President Trump arrived in Iowa despite a winter blizzard hitting the state.
Trump flew into Des Moines, Iowa, on Saturday evening as the Iowa Caucus is set to kick off on Monday.
Take a look at his motorcade fighting the blizzard:
Trump arrives in Iowa 🇺🇸 pic.twitter.com/hOnRjk7B4g
— Grand Old Patriots🇺🇸 (@GrandOlPatriots) January 14, 2024
Donald Trump, the current GOP frontrunner in the presidential election, braces a massive blizzard as he arrives in Des Moines, Iowa pic.twitter.com/jv5pJMp5UW
— The Post Millennial (@TPostMillennial) January 14, 2024
Donald Trump landed here Saturday night in a relaxed mood, just before a new Iowa poll showed him with a commanding lead heading into the caucuses.
Trump, who cancelled three campaign rallies in Iowa due to the extreme weather conditions here, was spotted by the press sans-signature red tie walking into his hotel.
“That’s a lot of cold weather. We have a lot of meetings tonight, a lot of tremendous support, but it’s nasty out there,” Trump said.
His team set up a livestream hosted by Iowa’s attorney general, Brenna Bird, at his hotel with a crowd of supporters. The event gave Trump the chance to respond to friendly questions in front of a controlled and friendly audience. Trump touched on his 2024 rivals, his dominance in the polls, his legal cases, electric vehicles and President Joe Biden’s record, particularly the wars in Ukraine and the Middle East.
Here’s the moment Trump walked into his hotel:
The G.O.A.T arrives in Iowa. President Donald J Trump in the house. pic.twitter.com/nG7VJiMxws
— Futurist (@americasgreat) January 14, 2024
Per Toronto City News:
Trump, the heavy front-runner in Monday’s caucuses, opted for “tele-rallies” after canceling larger in-person events due to a blizzard blanketing much of the state, but he remained confident as he looks for a big victory to blunt the potential rise of any rival.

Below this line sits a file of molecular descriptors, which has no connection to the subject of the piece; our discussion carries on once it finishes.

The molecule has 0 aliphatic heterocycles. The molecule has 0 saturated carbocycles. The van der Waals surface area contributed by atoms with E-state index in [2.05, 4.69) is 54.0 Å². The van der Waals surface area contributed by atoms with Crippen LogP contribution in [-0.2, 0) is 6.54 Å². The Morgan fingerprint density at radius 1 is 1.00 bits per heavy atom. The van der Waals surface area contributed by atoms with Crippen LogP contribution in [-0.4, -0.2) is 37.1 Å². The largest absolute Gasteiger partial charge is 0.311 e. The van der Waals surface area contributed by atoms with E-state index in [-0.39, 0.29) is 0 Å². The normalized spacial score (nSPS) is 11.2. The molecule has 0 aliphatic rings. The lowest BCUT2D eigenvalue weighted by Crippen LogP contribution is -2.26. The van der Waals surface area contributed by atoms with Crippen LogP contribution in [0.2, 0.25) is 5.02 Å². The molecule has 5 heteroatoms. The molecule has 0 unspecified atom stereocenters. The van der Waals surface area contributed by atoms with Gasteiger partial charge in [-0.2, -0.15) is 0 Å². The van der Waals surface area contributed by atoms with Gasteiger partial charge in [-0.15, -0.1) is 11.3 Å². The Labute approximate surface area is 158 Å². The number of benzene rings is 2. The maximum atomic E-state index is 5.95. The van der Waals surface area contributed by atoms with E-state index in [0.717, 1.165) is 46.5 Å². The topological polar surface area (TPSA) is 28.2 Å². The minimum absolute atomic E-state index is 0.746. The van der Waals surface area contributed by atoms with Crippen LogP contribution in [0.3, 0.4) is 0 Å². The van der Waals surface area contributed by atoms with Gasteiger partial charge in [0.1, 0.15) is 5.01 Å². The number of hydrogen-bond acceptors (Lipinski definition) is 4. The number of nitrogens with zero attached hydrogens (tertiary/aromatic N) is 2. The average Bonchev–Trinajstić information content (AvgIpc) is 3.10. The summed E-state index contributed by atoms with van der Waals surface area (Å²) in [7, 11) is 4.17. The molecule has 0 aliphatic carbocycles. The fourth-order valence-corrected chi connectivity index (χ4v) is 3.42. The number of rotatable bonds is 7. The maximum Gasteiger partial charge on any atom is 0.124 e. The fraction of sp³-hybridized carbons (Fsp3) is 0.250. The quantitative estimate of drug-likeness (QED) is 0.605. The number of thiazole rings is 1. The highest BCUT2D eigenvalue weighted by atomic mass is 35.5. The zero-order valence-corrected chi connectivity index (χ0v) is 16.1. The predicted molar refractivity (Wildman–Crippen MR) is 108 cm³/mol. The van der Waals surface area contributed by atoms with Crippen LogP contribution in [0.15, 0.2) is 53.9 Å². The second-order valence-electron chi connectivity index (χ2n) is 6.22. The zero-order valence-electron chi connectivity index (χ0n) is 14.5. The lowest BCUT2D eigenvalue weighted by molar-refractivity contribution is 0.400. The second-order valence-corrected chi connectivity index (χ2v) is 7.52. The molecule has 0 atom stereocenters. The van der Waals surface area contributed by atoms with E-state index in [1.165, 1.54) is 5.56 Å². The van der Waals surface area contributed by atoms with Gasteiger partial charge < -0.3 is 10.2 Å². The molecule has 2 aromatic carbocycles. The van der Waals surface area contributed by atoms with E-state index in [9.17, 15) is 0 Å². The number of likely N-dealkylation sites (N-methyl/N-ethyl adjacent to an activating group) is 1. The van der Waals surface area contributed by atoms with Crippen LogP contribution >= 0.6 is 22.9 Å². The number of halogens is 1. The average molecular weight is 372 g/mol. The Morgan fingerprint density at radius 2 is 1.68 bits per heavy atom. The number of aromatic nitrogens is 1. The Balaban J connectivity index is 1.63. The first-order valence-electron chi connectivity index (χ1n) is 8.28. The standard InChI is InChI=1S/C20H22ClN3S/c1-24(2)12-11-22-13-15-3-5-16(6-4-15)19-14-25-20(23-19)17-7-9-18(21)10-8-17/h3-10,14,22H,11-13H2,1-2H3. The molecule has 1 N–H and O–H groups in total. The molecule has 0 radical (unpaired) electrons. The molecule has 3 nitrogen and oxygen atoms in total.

Shortly after arriving in Des Moines, Trump held a livestreamed town hall-style event hosted by Iowa Attorney General Brenna Bird, one his top Iowa backers. “It’s nasty out there,” he said of Iowa’s icy conditions. He confessed to some worry that weather could dampen turnout Monday but said his supporters will “walk over glass” to support him.
Perhaps more important than the margin of Trump’s expected victory is whether either of his remaining top rivals can claim a clear second-place finish and gain momentum as the race moves forward to New Hampshire and other states.
The final Des Moines Register/NBC News poll before the caucuses found Trump maintaining a formidable lead, supported by nearly half of likely caucusgoers compared with 20% for Haley and 16% for DeSantis. Haley, the former U.N. ambassador and South Carolina governor, and DeSantis, the Florida governor, remain locked in a close battle for second. Trump is also viewed more favorably than the other top contenders by likely caucusgoers, at 69% compared with 58% for DeSantis and just 48% for Haley.